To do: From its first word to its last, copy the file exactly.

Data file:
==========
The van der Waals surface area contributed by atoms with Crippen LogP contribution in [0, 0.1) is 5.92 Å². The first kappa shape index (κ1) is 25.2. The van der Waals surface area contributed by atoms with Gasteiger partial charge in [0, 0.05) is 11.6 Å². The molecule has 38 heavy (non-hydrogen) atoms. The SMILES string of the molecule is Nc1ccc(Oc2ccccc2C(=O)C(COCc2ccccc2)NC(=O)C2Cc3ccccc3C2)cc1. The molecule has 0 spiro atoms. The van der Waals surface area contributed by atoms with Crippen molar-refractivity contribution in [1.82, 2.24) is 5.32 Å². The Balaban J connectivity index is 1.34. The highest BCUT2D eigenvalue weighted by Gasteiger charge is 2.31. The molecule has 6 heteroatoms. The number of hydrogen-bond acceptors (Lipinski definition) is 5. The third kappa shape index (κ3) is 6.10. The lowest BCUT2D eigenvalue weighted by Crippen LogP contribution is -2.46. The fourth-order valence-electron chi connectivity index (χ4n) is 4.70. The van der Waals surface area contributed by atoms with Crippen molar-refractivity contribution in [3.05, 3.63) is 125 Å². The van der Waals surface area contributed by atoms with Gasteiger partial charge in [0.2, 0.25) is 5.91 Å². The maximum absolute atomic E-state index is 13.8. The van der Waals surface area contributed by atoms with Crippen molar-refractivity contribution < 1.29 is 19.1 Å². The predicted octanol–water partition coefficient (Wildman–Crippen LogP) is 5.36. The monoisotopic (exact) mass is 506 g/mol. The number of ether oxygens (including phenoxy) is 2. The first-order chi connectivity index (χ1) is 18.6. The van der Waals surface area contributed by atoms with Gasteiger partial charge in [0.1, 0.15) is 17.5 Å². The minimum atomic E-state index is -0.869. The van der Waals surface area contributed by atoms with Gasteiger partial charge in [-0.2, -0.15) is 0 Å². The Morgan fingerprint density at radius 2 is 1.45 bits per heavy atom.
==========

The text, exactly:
The van der Waals surface area contributed by atoms with Crippen LogP contribution in [0, 0.1) is 5.92 Å². The first kappa shape index (κ1) is 25.2. The van der Waals surface area contributed by atoms with Gasteiger partial charge in [0, 0.05) is 11.6 Å². The molecule has 38 heavy (non-hydrogen) atoms. The SMILES string of the molecule is Nc1ccc(Oc2ccccc2C(=O)C(COCc2ccccc2)NC(=O)C2Cc3ccccc3C2)cc1. The molecule has 0 spiro atoms. The van der Waals surface area contributed by atoms with Crippen molar-refractivity contribution in [1.82, 2.24) is 5.32 Å². The Balaban J connectivity index is 1.34. The highest BCUT2D eigenvalue weighted by Gasteiger charge is 2.31. The molecule has 6 heteroatoms. The number of hydrogen-bond acceptors (Lipinski definition) is 5. The third kappa shape index (κ3) is 6.10. The lowest BCUT2D eigenvalue weighted by Crippen LogP contribution is -2.46. The fourth-order valence-electron chi connectivity index (χ4n) is 4.70. The van der Waals surface area contributed by atoms with Crippen molar-refractivity contribution in [3.05, 3.63) is 125 Å². The van der Waals surface area contributed by atoms with Gasteiger partial charge in [0.2, 0.25) is 5.91 Å². The maximum absolute atomic E-state index is 13.8. The van der Waals surface area contributed by atoms with Crippen molar-refractivity contribution < 1.29 is 19.1 Å². The predicted octanol–water partition coefficient (Wildman–Crippen LogP) is 5.36. The monoisotopic (exact) mass is 506 g/mol. The number of ether oxygens (including phenoxy) is 2. The first-order chi connectivity index (χ1) is 18.6. The van der Waals surface area contributed by atoms with Gasteiger partial charge in [0.1, 0.15) is 17.5 Å². The minimum atomic E-state index is -0.869. The van der Waals surface area contributed by atoms with Gasteiger partial charge in [-0.2, -0.15) is 0 Å². The Morgan fingerprint density at radius 2 is 1.45 bits per heavy atom.